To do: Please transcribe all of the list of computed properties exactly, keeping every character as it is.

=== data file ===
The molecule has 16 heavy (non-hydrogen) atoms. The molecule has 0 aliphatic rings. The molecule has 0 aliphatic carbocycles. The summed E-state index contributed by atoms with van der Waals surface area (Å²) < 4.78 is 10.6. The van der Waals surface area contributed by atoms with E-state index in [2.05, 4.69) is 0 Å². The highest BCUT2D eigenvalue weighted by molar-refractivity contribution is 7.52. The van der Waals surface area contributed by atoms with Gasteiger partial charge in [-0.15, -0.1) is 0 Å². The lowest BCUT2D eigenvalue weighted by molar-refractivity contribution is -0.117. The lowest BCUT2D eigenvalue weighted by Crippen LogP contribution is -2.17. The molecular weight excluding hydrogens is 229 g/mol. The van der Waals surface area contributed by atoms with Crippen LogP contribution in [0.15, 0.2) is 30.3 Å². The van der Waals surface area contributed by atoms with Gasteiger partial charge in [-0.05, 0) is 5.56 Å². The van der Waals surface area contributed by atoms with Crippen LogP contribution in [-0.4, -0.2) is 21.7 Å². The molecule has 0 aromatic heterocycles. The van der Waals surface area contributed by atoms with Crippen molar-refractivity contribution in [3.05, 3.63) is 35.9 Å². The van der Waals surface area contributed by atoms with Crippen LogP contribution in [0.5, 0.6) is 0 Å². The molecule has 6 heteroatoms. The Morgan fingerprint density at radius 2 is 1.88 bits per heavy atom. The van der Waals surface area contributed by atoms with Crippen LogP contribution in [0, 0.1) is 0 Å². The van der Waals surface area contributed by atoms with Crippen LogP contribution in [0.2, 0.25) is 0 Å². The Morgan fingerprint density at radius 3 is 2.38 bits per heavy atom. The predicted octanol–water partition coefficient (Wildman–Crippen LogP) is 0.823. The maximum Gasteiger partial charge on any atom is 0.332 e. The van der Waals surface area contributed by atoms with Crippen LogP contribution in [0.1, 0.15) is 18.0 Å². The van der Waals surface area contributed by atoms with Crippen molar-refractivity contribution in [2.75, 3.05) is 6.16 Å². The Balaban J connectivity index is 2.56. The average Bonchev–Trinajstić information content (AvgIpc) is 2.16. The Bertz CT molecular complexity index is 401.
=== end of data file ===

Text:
The molecule has 16 heavy (non-hydrogen) atoms. The molecule has 0 aliphatic rings. The molecule has 0 aliphatic carbocycles. The summed E-state index contributed by atoms with van der Waals surface area (Å²) < 4.78 is 10.6. The van der Waals surface area contributed by atoms with E-state index in [2.05, 4.69) is 0 Å². The highest BCUT2D eigenvalue weighted by molar-refractivity contribution is 7.52. The van der Waals surface area contributed by atoms with Gasteiger partial charge in [-0.15, -0.1) is 0 Å². The lowest BCUT2D eigenvalue weighted by molar-refractivity contribution is -0.117. The lowest BCUT2D eigenvalue weighted by Crippen LogP contribution is -2.17. The molecular weight excluding hydrogens is 229 g/mol. The van der Waals surface area contributed by atoms with Crippen LogP contribution in [0.15, 0.2) is 30.3 Å². The van der Waals surface area contributed by atoms with Gasteiger partial charge in [-0.05, 0) is 5.56 Å². The van der Waals surface area contributed by atoms with Crippen LogP contribution in [-0.4, -0.2) is 21.7 Å². The molecule has 0 aromatic heterocycles. The van der Waals surface area contributed by atoms with Crippen molar-refractivity contribution in [3.05, 3.63) is 35.9 Å². The van der Waals surface area contributed by atoms with Crippen LogP contribution in [0.5, 0.6) is 0 Å². The molecule has 6 heteroatoms. The Morgan fingerprint density at radius 2 is 1.88 bits per heavy atom. The van der Waals surface area contributed by atoms with Crippen LogP contribution in [0, 0.1) is 0 Å². The van der Waals surface area contributed by atoms with Crippen LogP contribution in [0.2, 0.25) is 0 Å². The Morgan fingerprint density at radius 3 is 2.38 bits per heavy atom. The predicted octanol–water partition coefficient (Wildman–Crippen LogP) is 0.823. The maximum Gasteiger partial charge on any atom is 0.332 e. The van der Waals surface area contributed by atoms with Crippen LogP contribution in [0.1, 0.15) is 18.0 Å². The van der Waals surface area contributed by atoms with Crippen molar-refractivity contribution in [2.75, 3.05) is 6.16 Å². The Balaban J connectivity index is 2.56. The average Bonchev–Trinajstić information content (AvgIpc) is 2.16. The Bertz CT molecular complexity index is 401.